After the accident, GA43, along with several other small airports in the area, were added to the Savannah tower’s EOVM.
The NTSB determined the probable cause(s) of this accident to include: “The total loss of engine power due to oil starvation to the No. 1 connecting rod, which resulted from the improper torque of the No. 1 cylinder hold-down bolts and through-studs at the time of the cylinder’s installation, which resulted in the failure of the connecting rod due to oil starvation. Contributing to the accident was the omission, from the air traffic control emergency obstruction video map, of a closer alternate airport for the emergency landing.”
There were four opportunities to prevent this accident. The first involved installation of the new cylinders, and the incorrect process by which the No. 1 cylinder’s mounting hardware was installed. The second involved the tools used at the Savannah ATCT to assist aircraft in emergencies and its omission of a nearby turf field. Those missed opportunities are on people other than the pilot.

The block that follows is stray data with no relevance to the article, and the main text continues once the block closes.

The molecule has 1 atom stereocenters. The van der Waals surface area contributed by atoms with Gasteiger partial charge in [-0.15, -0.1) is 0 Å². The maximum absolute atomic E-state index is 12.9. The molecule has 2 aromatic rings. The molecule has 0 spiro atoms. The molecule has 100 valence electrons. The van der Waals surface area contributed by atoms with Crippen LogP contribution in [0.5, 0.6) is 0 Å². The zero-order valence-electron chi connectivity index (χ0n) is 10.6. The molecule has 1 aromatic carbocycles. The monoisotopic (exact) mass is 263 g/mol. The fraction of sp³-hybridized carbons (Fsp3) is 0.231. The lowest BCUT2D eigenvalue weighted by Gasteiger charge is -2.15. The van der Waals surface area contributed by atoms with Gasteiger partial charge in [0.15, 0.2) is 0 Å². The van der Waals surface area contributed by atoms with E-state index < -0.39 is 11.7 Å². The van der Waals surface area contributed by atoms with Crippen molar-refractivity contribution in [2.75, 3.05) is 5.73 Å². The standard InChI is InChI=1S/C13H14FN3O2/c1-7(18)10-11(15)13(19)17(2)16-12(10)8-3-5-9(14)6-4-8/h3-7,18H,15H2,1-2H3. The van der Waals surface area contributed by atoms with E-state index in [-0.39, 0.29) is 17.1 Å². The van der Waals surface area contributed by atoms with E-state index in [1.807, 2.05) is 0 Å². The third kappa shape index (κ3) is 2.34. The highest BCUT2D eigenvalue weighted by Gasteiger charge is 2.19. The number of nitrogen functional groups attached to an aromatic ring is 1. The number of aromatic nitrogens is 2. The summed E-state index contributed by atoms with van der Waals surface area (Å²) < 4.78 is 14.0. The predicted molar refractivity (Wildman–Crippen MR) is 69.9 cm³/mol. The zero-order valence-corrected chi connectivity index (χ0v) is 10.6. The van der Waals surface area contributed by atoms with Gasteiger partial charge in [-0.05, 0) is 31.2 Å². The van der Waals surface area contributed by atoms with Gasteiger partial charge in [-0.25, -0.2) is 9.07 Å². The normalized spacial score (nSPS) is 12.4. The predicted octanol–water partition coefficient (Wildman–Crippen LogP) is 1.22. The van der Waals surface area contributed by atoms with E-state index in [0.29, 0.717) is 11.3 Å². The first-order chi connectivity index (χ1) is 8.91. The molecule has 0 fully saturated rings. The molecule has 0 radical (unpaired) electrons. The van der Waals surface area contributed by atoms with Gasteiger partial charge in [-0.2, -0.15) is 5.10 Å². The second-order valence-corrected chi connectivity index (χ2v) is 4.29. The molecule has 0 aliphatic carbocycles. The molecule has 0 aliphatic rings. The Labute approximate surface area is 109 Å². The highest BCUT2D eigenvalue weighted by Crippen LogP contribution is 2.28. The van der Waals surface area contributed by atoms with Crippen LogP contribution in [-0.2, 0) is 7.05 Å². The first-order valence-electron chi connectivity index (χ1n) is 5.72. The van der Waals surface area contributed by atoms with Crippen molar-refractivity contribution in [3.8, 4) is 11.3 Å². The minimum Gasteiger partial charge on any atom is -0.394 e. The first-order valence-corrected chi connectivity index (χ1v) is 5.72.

The third and fourth opportunities are on him, however. The NTSB notes that the pilot made a wide turn, covering about 6.3 nm, when changing course toward the divert airport, GA35. It’s pretty clear that non-urgent turn wasted time and altitude the pilot may have used to reach GA35.